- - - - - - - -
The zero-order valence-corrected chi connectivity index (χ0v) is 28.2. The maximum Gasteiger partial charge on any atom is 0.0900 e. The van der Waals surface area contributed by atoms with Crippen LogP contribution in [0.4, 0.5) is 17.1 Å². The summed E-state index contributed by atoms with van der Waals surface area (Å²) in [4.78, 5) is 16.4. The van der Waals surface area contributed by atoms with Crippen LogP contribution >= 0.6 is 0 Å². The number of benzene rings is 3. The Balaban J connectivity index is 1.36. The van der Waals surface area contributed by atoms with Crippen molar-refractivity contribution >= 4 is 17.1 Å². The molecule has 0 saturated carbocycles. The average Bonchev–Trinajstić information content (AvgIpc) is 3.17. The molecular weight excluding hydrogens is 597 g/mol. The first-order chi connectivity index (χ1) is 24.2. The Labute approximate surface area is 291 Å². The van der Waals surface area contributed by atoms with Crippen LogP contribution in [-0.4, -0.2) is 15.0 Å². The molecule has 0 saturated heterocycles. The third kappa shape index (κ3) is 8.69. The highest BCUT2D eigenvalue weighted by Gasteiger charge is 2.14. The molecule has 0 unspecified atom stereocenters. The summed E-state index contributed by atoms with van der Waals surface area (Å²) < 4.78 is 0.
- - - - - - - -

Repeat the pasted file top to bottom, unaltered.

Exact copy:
The zero-order valence-corrected chi connectivity index (χ0v) is 28.2. The maximum Gasteiger partial charge on any atom is 0.0900 e. The van der Waals surface area contributed by atoms with Crippen LogP contribution in [0.4, 0.5) is 17.1 Å². The summed E-state index contributed by atoms with van der Waals surface area (Å²) in [4.78, 5) is 16.4. The van der Waals surface area contributed by atoms with Crippen LogP contribution >= 0.6 is 0 Å². The number of benzene rings is 3. The Balaban J connectivity index is 1.36. The van der Waals surface area contributed by atoms with Crippen molar-refractivity contribution >= 4 is 17.1 Å². The molecule has 0 saturated carbocycles. The average Bonchev–Trinajstić information content (AvgIpc) is 3.17. The molecular weight excluding hydrogens is 597 g/mol. The first-order chi connectivity index (χ1) is 24.2. The Labute approximate surface area is 291 Å². The van der Waals surface area contributed by atoms with Crippen LogP contribution in [-0.4, -0.2) is 15.0 Å². The molecule has 0 saturated heterocycles. The third kappa shape index (κ3) is 8.69. The highest BCUT2D eigenvalue weighted by Gasteiger charge is 2.14. The molecule has 0 unspecified atom stereocenters. The summed E-state index contributed by atoms with van der Waals surface area (Å²) < 4.78 is 0.